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How Subcontracting and Outsourcing Undermine Workers Rights: Government Shutdown Edition

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David Dayen makes a really good point here.

House Democrats had big plans for opening the 116th Congress, with showy votes on cracking down on government corruption and protecting pre-existing conditions. But such plans rarely survive contact with reality. The party’s takeover of the House on Thursday coincides with Day 13 of a partial government shutdown of nine cabinet-level departments, a crisis that takes precedence over every other legislative priority.

Nancy Pelosi, the presumptive House speaker, has outlined a two-bill package to fund the government, which will get a vote on Thursday. It’s not likely to end the impasse, but it does signal an intention to make good on promises to the 800,000 or so federal workers who haven’t received a paycheck since the shutdown. Section 2 of the second bill states that “employees furloughed as a result of the lapse in appropriations … shall be compensated at their standard rate of compensation” for the time that they’ve missed.

But only federal employees would be covered by this back-pay clause. That excludes everyone who toils for a federal contractor, particularly the low-wage workers who clean, secure, and staff federal buildings—around 2,000 of them, according to the Service Employees International Union. When the Smithsonian museums and the National Zoo closed on Wednesday, contract workers who provide concessions and take tickets also got sent home, adding to the ranks.

Contractors are the most vulnerable people in the federal workforce, the ones who can least afford a disruption in their pay. And yet, in the aftermath of government shutdowns, they are the only employees who don’t get compensated after the fact. In 2013, when the government closed for 16 days, federal workers received back pay, but low-wage contractors did not, causing serious financial depression for struggling families in Washington. “When the politicians closed the government, they didn’t think about the impact it would have on our families,” Pablo Lazaro, a cook at a Smithsonian museum, said at the time.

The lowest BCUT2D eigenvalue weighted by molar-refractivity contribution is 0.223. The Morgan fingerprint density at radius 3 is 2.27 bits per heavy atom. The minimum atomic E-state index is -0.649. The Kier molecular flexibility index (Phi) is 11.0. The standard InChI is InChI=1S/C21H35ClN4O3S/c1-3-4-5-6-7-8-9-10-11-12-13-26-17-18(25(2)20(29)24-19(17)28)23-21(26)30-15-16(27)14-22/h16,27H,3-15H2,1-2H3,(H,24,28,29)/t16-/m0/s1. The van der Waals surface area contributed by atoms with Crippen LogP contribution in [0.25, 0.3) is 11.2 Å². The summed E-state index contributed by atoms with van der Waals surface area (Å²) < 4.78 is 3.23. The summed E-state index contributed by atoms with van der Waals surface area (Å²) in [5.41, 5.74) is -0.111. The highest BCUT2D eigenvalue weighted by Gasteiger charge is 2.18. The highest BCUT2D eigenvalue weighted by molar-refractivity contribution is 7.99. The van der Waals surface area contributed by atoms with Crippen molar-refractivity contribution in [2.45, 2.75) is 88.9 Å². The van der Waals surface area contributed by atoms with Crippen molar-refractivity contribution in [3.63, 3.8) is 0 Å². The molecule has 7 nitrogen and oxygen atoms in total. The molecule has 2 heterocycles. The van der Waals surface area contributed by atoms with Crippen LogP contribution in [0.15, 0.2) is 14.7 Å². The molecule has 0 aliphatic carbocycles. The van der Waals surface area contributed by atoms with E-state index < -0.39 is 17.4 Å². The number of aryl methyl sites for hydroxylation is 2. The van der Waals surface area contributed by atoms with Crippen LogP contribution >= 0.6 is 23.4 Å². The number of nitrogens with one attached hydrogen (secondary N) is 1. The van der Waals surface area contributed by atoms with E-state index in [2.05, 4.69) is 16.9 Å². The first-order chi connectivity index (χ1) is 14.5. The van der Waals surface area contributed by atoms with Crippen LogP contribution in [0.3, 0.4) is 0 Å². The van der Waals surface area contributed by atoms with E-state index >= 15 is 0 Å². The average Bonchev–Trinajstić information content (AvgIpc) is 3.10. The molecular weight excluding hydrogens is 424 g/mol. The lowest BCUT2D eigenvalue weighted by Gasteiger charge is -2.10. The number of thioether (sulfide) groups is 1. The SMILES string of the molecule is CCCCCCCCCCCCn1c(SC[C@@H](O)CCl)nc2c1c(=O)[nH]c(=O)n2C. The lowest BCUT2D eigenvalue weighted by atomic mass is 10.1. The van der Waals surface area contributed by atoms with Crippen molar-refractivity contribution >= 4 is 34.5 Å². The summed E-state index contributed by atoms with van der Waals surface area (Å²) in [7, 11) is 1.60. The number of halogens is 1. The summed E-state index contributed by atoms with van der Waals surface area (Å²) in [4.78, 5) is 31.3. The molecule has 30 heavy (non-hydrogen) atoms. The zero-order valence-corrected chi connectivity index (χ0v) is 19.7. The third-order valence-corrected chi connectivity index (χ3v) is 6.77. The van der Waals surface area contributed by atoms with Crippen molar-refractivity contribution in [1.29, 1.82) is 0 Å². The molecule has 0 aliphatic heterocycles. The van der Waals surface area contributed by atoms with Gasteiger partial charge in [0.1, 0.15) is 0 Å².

This is an error on the part of Democrats and it should be fixed. I don’t know if it was intentional or the contracted workers just got forgotten about. But either way, it is emblematic of the deep problems with our economy, superficial numbers about unemployment notwithstanding. Subcontracts for service work are so standard today that no one thinks about it. But this is a terrible thing. There was a time when employers themselves hired cooks and janitors. That required full consideration as employees. Now, everything from prisons to school cafeterias are outsourced to contractors. They make minimum wage or close to it. They lack unions. They have no voice. And when the government shuts down, they are forgotten about too. We have to start moving in a different direction on these issues and prioritize the rights and livelihoods not only of the middle class workers who labor directly for the government, but of the low-paid workers who make it all happen.

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